Christmases long forgotten

Do you know what I remember about Christmas as child, teenager or even in my early adult years? I guarantee you, it’s not the presents.

Oh, OK, maybe there are a few that stick out – like the apples and oranges that always filled our Christmas stockings each year or the year I got my Easy Bake Oven and baked cakes for everyone or maybe the roller skate printed handmade sweatshirt my mother sewed for me that may have been a tish too small or maybe my purple record player with it’s white lid adorned with the most gorgeous picture of the Bee Gees (yes, I said the Bee Gees!). So yes, I guess, a few presents stick out in my mind.



PICTURE: Not a great picture but this is my sweatshirt my mom made. 


PICTURE: My dad testing out my new record player. 

But do you want to know what I remember even more than the presents?

It was the weeks leading up to Christmas and Christmas itself. Oh, it was so magical.

For those who know me now, I haven’t always been such a bah-humbug kind of Scrooge as I am now.

I remember spending an entire weekend taking down all the knick-knacks and putting up the decorations, including our beautiful, fake Christmas tree with gold garland, red, green, blue and gold painted glass Christmas ornaments, a few homemade decorations, colorful blinking lights and of course, it was always topped with this plastic-y star with flashing, pretty lights and silver tinsel.

And then there were all the actual Christmas decorations – so many trips up and down the stairs from the basement bringing up all the boxes. There were the reindeer, the snowmen, the Santa Clauses, the Christmas stockings, the plastic poinsettias, the snow globes and of course, the créche, which is what my mom always called it. For those not familiar with that term, like me, it’s more commonly known as a nativity scene or crib. She loved it and was always so proud of it.

And I can’t forget about the Christmas baking. Again, another weekend would be spent preparing all the Christmas goodies. We would make dozens and dozens and dozens of treats, some were the same each year and some were new and different. But no matter what, we always had to bake frosted sugar cookies for my sister, Donna, and my brothers, Mike and Steve; Russian tea cakes for my sister, Karen; chocolate crinkles for my brother, Charles; marshmallow caramel crispies for my dad; fudge and peanut brittle for my mom; and I just ate it all. No matter what was made, I ate it. My sweet tooth was more than satisfied during the Christmas season. My mom would often send a tin of goodies to my brother, Alan, who was in the Air Force and didn’t make the trip home for Christmas. (Like me, he’s not a fan of Minnesota winters.)


PICTURE: This is the cookbook we used every year. 

But the baking and the decorating are just the tip of the iceberg.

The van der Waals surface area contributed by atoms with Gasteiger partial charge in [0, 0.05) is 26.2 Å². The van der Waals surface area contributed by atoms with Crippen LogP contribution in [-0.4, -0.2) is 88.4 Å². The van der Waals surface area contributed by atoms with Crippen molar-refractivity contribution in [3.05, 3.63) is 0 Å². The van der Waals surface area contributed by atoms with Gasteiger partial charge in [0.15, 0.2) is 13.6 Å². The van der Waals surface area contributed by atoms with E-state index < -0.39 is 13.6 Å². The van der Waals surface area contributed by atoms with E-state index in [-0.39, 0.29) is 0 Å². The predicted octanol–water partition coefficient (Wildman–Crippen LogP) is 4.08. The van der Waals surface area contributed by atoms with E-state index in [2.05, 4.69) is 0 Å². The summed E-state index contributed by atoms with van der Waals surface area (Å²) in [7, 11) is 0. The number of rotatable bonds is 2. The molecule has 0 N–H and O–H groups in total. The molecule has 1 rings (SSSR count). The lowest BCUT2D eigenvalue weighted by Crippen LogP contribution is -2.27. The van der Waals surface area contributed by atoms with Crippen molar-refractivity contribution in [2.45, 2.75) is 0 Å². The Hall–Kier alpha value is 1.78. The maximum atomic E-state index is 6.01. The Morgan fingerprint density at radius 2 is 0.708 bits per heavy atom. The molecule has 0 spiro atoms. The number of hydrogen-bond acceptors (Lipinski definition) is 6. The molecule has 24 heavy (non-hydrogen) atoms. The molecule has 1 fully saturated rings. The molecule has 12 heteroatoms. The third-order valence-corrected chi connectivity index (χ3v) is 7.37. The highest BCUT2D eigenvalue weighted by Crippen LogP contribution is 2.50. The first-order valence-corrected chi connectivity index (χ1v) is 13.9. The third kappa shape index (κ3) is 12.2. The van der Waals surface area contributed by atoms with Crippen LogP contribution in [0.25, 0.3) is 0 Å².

My most favorite memory of all was when all my siblings were home for Christmas, well almost all. Back when my family used to actually celebrate Christmas on Christmas, we would most often get together on Christmas Eve and then sometimes, my siblings would stay overnight and we’d all be together on Christmas Day, too.

My five oldest siblings are between 12 and 20 years older than me so I didn’t really grow up with them, well, during years that I have memories of. By the time I was 5 or 6 years old, they were all out of the house and on their own so when they all came home for Christmas, it was so special to me because they were my idols – they were the ones I looked up to, the ones I wanted to be when I grew up. And because I didn’t spend that much time with them, I was so excited to see them all for the holidays . We would sit around and visit, eat all the fantastic appetizers and of course, all the sweets. We’d play games, eat and visit some more. I can’t even begin to tell you how much fun it was.

And as much as I probably whined when I was little and sighed and rolled my eyes as a teenager, one of my most favorite memories ever was singing Christmas carols before we opened presents. Again, it may not have seemed like I enjoyed it, but I’m telling you, it is one of my most treasured memories. The guitars would come out, the keys of the organ would light up and music would fill the living room. All of our voices – some better than others – blending together as one big happy, blended family. It actually brings tears to my eyes to remember those moments. Moments I will never have again.

Times have changed. People are busier. There is more hustle and bustle and not enough time. Everyone is rushing here and rushing there. Our family has grown. Now, my siblings all have their own families, their own kids AND their own grandkids. They have their own lives. Everyone celebrates on their own.

The Christmases of past are long forgotten and are but a distant memory. But if I could, I would go back. Back to a simpler, more family-oriented time when the presents really didn’t matter, but the time spent together with family did.


PICTURE: Yep, that’s my Bee Gees record player. Gosh, I loved that thing!


3 thoughts on “Christmases long forgotten

  1. Love your beautiful stories of long-ago Christmases. Took me back to the ones with my older & younger brothers & sisters when I always knew what everyone was getting, well in advance of Christmas. I had developed the singular skill of tape removal so as not tear the packages, and so that the tape would go back exactly where I had removed it – without a sign of tampering! I simply could not contain my curiosity! Lol


Leave a Reply

Fill in your details below or click an icon to log in: Logo

You are commenting using your account. Log Out /  Change )

Google photo

You are commenting using your Google account. Log Out /  Change )

Twitter picture

You are commenting using your Twitter account. Log Out /  Change )

Facebook photo

You are commenting using your Facebook account. Log Out /  Change )

Connecting to %s